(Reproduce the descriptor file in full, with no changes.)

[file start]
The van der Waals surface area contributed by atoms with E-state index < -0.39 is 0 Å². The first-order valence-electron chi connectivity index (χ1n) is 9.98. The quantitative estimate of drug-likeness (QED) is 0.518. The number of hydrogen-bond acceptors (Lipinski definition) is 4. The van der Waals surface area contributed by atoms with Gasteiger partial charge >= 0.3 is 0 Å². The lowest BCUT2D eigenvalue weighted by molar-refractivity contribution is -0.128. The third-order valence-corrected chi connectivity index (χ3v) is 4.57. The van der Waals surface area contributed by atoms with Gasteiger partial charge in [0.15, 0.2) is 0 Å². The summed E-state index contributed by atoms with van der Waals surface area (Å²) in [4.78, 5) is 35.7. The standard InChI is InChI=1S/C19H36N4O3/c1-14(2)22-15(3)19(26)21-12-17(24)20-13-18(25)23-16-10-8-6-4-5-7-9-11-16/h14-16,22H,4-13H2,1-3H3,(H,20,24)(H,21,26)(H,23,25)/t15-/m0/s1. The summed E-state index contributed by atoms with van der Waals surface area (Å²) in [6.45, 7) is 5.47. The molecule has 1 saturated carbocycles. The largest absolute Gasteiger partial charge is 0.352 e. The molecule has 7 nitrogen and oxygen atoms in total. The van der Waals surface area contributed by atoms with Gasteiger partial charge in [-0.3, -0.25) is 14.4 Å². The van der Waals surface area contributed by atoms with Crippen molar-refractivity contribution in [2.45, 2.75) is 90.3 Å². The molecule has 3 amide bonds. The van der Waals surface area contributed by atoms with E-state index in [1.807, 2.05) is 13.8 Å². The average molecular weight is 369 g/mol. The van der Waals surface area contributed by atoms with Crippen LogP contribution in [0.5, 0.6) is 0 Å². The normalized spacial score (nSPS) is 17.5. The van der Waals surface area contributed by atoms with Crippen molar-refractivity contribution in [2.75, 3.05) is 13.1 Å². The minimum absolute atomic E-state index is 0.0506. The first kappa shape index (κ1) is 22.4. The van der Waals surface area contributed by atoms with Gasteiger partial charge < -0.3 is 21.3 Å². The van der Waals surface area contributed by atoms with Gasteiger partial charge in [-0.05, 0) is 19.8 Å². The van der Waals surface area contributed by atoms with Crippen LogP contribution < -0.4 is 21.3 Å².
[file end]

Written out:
The van der Waals surface area contributed by atoms with E-state index < -0.39 is 0 Å². The first-order valence-electron chi connectivity index (χ1n) is 9.98. The quantitative estimate of drug-likeness (QED) is 0.518. The number of hydrogen-bond acceptors (Lipinski definition) is 4. The van der Waals surface area contributed by atoms with Gasteiger partial charge >= 0.3 is 0 Å². The lowest BCUT2D eigenvalue weighted by molar-refractivity contribution is -0.128. The third-order valence-corrected chi connectivity index (χ3v) is 4.57. The van der Waals surface area contributed by atoms with Gasteiger partial charge in [0.15, 0.2) is 0 Å². The summed E-state index contributed by atoms with van der Waals surface area (Å²) in [4.78, 5) is 35.7. The standard InChI is InChI=1S/C19H36N4O3/c1-14(2)22-15(3)19(26)21-12-17(24)20-13-18(25)23-16-10-8-6-4-5-7-9-11-16/h14-16,22H,4-13H2,1-3H3,(H,20,24)(H,21,26)(H,23,25)/t15-/m0/s1. The summed E-state index contributed by atoms with van der Waals surface area (Å²) in [6.45, 7) is 5.47. The molecule has 1 saturated carbocycles. The largest absolute Gasteiger partial charge is 0.352 e. The molecule has 7 nitrogen and oxygen atoms in total. The van der Waals surface area contributed by atoms with Gasteiger partial charge in [-0.3, -0.25) is 14.4 Å². The van der Waals surface area contributed by atoms with Crippen molar-refractivity contribution in [2.45, 2.75) is 90.3 Å². The molecule has 3 amide bonds. The van der Waals surface area contributed by atoms with E-state index in [1.807, 2.05) is 13.8 Å². The average molecular weight is 369 g/mol. The van der Waals surface area contributed by atoms with Crippen LogP contribution in [0.5, 0.6) is 0 Å². The normalized spacial score (nSPS) is 17.5. The van der Waals surface area contributed by atoms with Crippen molar-refractivity contribution in [2.75, 3.05) is 13.1 Å². The minimum absolute atomic E-state index is 0.0506. The first kappa shape index (κ1) is 22.4. The van der Waals surface area contributed by atoms with Gasteiger partial charge < -0.3 is 21.3 Å². The van der Waals surface area contributed by atoms with Gasteiger partial charge in [-0.05, 0) is 19.8 Å². The van der Waals surface area contributed by atoms with Crippen LogP contribution < -0.4 is 21.3 Å².